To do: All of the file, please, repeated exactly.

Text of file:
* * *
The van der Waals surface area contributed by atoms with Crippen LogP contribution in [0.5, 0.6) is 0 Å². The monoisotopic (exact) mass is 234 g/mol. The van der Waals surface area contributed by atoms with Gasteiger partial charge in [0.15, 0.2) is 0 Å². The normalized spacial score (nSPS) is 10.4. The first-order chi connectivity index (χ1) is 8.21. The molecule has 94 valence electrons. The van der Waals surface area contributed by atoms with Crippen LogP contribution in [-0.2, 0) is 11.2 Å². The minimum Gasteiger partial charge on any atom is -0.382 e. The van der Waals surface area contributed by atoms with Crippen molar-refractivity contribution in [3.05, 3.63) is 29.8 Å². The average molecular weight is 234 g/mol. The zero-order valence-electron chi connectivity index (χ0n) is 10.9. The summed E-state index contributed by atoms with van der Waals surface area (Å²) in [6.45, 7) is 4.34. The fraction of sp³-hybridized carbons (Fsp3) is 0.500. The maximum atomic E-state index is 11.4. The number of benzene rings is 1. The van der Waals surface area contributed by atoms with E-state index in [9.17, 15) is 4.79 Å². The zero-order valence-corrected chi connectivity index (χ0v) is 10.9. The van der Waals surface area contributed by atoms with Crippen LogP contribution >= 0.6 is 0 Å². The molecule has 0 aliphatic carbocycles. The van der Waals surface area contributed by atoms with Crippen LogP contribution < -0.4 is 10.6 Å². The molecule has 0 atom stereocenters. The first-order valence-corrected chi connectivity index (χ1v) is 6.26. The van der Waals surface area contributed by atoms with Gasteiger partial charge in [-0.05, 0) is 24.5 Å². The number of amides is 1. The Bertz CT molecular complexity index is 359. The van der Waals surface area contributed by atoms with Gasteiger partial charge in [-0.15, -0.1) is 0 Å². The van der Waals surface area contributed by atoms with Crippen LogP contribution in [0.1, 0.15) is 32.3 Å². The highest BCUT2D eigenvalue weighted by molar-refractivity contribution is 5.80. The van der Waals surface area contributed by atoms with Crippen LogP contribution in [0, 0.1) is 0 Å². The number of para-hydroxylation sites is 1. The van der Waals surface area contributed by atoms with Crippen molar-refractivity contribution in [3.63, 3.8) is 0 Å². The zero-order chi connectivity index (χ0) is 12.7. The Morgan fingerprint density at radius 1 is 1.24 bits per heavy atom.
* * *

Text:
The van der Waals surface area contributed by atoms with Crippen LogP contribution in [0.5, 0.6) is 0 Å². The monoisotopic (exact) mass is 234 g/mol. The van der Waals surface area contributed by atoms with Gasteiger partial charge in [0.15, 0.2) is 0 Å². The normalized spacial score (nSPS) is 10.4. The first-order chi connectivity index (χ1) is 8.21. The molecule has 94 valence electrons. The van der Waals surface area contributed by atoms with Crippen LogP contribution in [-0.2, 0) is 11.2 Å². The minimum Gasteiger partial charge on any atom is -0.382 e. The van der Waals surface area contributed by atoms with Crippen molar-refractivity contribution in [3.05, 3.63) is 29.8 Å². The average molecular weight is 234 g/mol. The zero-order valence-electron chi connectivity index (χ0n) is 10.9. The summed E-state index contributed by atoms with van der Waals surface area (Å²) in [6.45, 7) is 4.34. The fraction of sp³-hybridized carbons (Fsp3) is 0.500. The maximum atomic E-state index is 11.4. The number of benzene rings is 1. The van der Waals surface area contributed by atoms with E-state index in [9.17, 15) is 4.79 Å². The zero-order valence-corrected chi connectivity index (χ0v) is 10.9. The van der Waals surface area contributed by atoms with Crippen LogP contribution >= 0.6 is 0 Å². The molecule has 0 aliphatic carbocycles. The van der Waals surface area contributed by atoms with Crippen LogP contribution < -0.4 is 10.6 Å². The molecule has 0 atom stereocenters. The first-order valence-corrected chi connectivity index (χ1v) is 6.26. The van der Waals surface area contributed by atoms with Gasteiger partial charge in [-0.05, 0) is 24.5 Å². The number of amides is 1. The Bertz CT molecular complexity index is 359. The van der Waals surface area contributed by atoms with Gasteiger partial charge in [-0.15, -0.1) is 0 Å². The van der Waals surface area contributed by atoms with Crippen LogP contribution in [0.1, 0.15) is 32.3 Å². The highest BCUT2D eigenvalue weighted by molar-refractivity contribution is 5.80. The van der Waals surface area contributed by atoms with Crippen LogP contribution in [0, 0.1) is 0 Å². The number of para-hydroxylation sites is 1. The van der Waals surface area contributed by atoms with Crippen molar-refractivity contribution in [3.63, 3.8) is 0 Å². The zero-order chi connectivity index (χ0) is 12.7. The Morgan fingerprint density at radius 1 is 1.24 bits per heavy atom.